Almost three and a half years ago I was thrown into the world of the grieving parent. At the time, I was in a highly alert state, taking words that were said to me and dissecting them one by one. Sometimes people said things that I found confusing, and maybe even hurtful. I started reading…
I remember the evening breeze being much cooler than it should have been.
In Texas, cold weather is as common as my 9-year-old son volunteering to mow the grass – it just doesn’t happen. I sat down on the old wooden bench. It was so quiet. Today was our first day home after leaving the hospital. Friends and family that had filled the house hours before, were now gone. I sat there sinking into silence – again.
Silence is the loudest sound I’ve ever heard.
The last three days, which included the delivery of our still born daughter, reflected a string of moments of failure for me. I began to recap.
Uncharacteristically, I decided to stay in the waiting room with our son, while my wife went back into the doctor’s office. She was alone when she learned that our daughter’s heart had stopped. I wasn’t there the moment she needed me most. I failed.
I was just the man in the room now. In my mind, I wouldn’t become a dad until my little girl opened her eyes. Nicole had been a mom for nine months while she carried Bella. Now, that defining moment was ripped out of my future. I failed.
I fumbled over empty words as I reached into the darkness of grief to bring some sense of comfort to my wife. I failed.
I hadn’t charged our cell phones the night before. Contacting our family to inform them of what happened, was impossible as both phones died during calls. I failed.
When I handed my peaceful daughter to my wife for the first time, her voice carried a million tons of heartache as she looked down at Bella and said, “I don’t understand this.” I followed her plea with a locked-jaw of silence. I failed.
The most crucial moment of failure occurred in the moments before I handed our daughter to her. This is what was haunting me as I sat on the front porch.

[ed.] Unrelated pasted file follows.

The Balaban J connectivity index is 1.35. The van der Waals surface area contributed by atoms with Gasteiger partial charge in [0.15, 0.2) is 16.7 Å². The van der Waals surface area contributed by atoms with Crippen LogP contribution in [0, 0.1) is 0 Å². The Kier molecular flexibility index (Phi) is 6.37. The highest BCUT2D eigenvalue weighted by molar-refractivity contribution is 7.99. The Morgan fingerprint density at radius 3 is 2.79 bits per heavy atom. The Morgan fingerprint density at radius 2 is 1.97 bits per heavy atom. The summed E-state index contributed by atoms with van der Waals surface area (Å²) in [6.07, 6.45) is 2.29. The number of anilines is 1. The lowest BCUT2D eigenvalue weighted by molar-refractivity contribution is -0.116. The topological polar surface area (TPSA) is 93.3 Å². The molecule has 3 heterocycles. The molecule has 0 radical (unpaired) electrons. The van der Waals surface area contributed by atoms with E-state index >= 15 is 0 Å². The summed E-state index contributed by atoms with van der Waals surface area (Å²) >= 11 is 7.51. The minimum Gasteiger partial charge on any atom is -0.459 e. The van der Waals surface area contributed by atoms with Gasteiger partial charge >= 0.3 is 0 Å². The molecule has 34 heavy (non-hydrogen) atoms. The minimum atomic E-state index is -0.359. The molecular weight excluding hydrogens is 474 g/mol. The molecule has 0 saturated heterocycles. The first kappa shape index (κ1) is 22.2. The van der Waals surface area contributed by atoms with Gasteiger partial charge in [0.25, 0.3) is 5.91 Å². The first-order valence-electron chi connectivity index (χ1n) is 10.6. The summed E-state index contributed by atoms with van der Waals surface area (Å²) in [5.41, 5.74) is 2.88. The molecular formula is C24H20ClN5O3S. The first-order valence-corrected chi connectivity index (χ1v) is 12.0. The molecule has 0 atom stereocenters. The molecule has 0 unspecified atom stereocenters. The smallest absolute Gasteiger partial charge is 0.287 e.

I couldn’t keep my daughter warm.
I didn’t know what I expected when they wheeled in the bassinet. I felt nervous to look at her. After delivery, neither my wife nor I had seen her, as the nurses scooped her up and left the room with haste. We didn’t know why. We just knew she was gone — both literally and physically.
The wheels creaked to a stop at the foot of the hospital bed. The nurse began to reach down to pick her up. I spoke out, more abruptly than I had intended, “No!” The nurse backed away, as I moved towards Bella. My eyes gathered her face. I didn’t have one memory of her to attach to my heart, yet I missed her so terribly. The aching was magnificently painful.
How could she be lifeless? Death was not supposed to be beautiful, but she was.
Uninformed, I may have thought she was simply sleeping. My mind begged her to wake up. The purple hue that covered her, went unnoticed to me, as I marveled over just how perfect her tiny face was. Each feature was eloquently designed. Perfection. I reached down, pressed my fingers under the blanket and pulled her towards me.
My eyes blurred with tears as I felt her weight in my hand. I snuggled her closely into the bend of my elbow and whispered to her. “It’s okay, sweet girl.” I knew it wasn’t. My hand instinctively patted under her as if I may disturb her peaceful sleep. Then I kissed her.
A million knives of pain pierced my heart and soul as my lips met her cheek. I wasn’t prepared for the absence of warmth that had vacated her body. She was freezing. Anger reeled up inside of me. The coldness reestablished what I should’ve known. She was gone. I simply held a shell of what my daughter was or could have been. I failed.
I pulled the blanket tighter around her and held her closer as I found myself in a battle against the coldness that was trying to overtake her. I was losing. I was failing her. I was failing everyone — again.
Asking a man to surrender and expecting it, can be quite the task. The pride of a man to take care of, protect and be the hero, is part of his build. It is part of who he is. It could be on the battlefields of Afghanistan, in the court room hearing of a child custody battle, or sometimes just simply letting someone pass him in the fast lane. Volunteering surrender is odd and foreign — even more so, when it is forced. I was being forced to give my daughter up. I wasn’t asked. I wasn’t warned.
My significance had been stripped because I couldn’t prevent the situation. Now surrender to accept it was being pressed into my soul with a disastrous force. These are the first thoughts that begin to plant themselves in my mind.
I pulled my phone out and began to text a friend as the recent memory trailed off and found me back on the porch.
I will conclude this series in the next article that explores inside a grieving fathers mind. To be continued.